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Open science round-up: June 2023

As we hit the year's midpoint, we actively stay updated with the rapidly advancing open science landscape. In this edition, Moumita Koley captures the pivotal events, opportunities, and readings from the previous month.

This editorial from Heila Pienaar was originally published on Frontiers on 14 June 2023.

Open science in Africa: The ongoing transition toward Open Science (OS) is increasing transparency and collaboration in the research enterprise. This Research Topic aims to investigate the transition to OS in Africa, including the concerns and advantages of OS for researchers and stakeholders. It also explores the role of new technologies and infrastructure in implementing OA and bridging the knowledge divide between countries. In this editorial, we provide an overview of eight articles that shed light on various aspects of open science, data sharing, and the challenges and opportunities they present in the African context. These articles highlight the importance of policymakers, institutions, and researchers working together to foster a culture of open science and to address the existing barriers to data accessibility on the African continent.

The article by Okafor et al. focuses on the adoption of open science (OS) practices in Africa, considering the limitations and prospects for its institutionalization. The authors emphasize the significance of science access for the advancement of scientific research and the development of the next generation of scientists in Africa. They highlight the global resurgence of discussions around open science due to the COVID-19 pandemic, particularly in resource-poor settings like Africa where OS practices are currently limited. Overall, the review article serves as an advocacy strategy and informative guide for policymakers and stakeholders involved in promoting and integrating open science practices in Africa. It highlights the importance of overcoming barriers and fostering a supportive environment for open science to thrive on the continent (Okafor et al.).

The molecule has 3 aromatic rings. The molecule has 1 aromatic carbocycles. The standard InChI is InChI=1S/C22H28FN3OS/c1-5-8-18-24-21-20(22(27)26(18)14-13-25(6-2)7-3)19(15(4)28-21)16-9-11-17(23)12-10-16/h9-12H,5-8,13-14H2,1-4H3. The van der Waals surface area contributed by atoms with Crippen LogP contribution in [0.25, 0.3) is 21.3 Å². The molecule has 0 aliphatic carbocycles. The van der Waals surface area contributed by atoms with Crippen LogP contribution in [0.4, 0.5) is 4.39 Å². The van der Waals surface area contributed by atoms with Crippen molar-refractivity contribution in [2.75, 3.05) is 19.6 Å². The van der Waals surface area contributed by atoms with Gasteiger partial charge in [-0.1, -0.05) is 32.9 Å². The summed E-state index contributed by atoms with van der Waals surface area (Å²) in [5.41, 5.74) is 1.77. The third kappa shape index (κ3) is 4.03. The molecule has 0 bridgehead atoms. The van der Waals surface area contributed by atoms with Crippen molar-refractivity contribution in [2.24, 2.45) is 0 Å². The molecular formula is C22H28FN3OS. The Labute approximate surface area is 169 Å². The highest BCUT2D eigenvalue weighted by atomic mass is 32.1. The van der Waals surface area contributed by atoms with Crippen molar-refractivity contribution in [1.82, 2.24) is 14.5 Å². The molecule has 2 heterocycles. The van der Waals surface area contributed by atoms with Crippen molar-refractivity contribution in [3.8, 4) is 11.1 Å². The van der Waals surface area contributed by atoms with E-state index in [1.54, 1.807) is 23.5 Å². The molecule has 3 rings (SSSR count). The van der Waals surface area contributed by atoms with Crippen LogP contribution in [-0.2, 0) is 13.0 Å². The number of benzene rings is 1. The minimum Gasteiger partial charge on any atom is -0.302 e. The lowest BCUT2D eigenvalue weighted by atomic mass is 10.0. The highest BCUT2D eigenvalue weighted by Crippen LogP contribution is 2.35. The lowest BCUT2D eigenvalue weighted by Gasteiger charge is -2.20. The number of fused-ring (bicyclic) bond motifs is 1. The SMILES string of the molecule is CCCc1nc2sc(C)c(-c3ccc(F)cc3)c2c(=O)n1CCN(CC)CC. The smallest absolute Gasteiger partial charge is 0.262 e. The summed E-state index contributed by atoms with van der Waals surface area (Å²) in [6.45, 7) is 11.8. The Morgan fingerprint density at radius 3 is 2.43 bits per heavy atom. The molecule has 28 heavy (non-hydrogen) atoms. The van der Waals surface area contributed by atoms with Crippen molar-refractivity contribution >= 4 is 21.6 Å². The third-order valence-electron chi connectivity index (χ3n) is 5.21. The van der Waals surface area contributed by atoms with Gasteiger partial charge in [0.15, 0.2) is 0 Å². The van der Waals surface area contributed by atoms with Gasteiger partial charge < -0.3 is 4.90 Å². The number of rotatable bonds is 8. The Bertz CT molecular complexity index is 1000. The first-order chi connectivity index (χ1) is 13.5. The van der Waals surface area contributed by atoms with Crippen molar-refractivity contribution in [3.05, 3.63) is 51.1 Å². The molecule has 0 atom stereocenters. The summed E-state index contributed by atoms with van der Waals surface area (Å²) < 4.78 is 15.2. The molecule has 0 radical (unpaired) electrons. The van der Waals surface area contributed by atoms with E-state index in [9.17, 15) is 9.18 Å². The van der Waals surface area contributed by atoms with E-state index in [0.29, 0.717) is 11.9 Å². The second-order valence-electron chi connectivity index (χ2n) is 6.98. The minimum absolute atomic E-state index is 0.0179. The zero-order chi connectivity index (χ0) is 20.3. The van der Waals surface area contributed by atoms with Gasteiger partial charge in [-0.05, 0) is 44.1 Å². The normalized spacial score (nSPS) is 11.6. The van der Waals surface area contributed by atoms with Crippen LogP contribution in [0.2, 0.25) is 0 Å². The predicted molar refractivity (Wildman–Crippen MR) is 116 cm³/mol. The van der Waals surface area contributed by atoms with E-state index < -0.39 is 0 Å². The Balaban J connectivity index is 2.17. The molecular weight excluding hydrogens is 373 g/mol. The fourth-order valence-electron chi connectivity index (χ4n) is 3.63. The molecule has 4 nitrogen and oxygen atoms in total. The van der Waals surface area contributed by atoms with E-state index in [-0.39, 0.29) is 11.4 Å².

The next article, “Rethinking the a in FAIR data: issues of data access and accessibility in research” by Shanahan and Bezuidenhout, raises concerns about the assumptions of accessibility in FAIR (Findable, Accessible, Interoperable, and Reusable) data principles. The authors emphasize that access to FAIR data resources can be influenced by geopolitical factors, exacerbating existing access inequities. They stress the need for increased awareness and consideration of these issues in FAIR implementation (Shanahan and Bezuidenhout).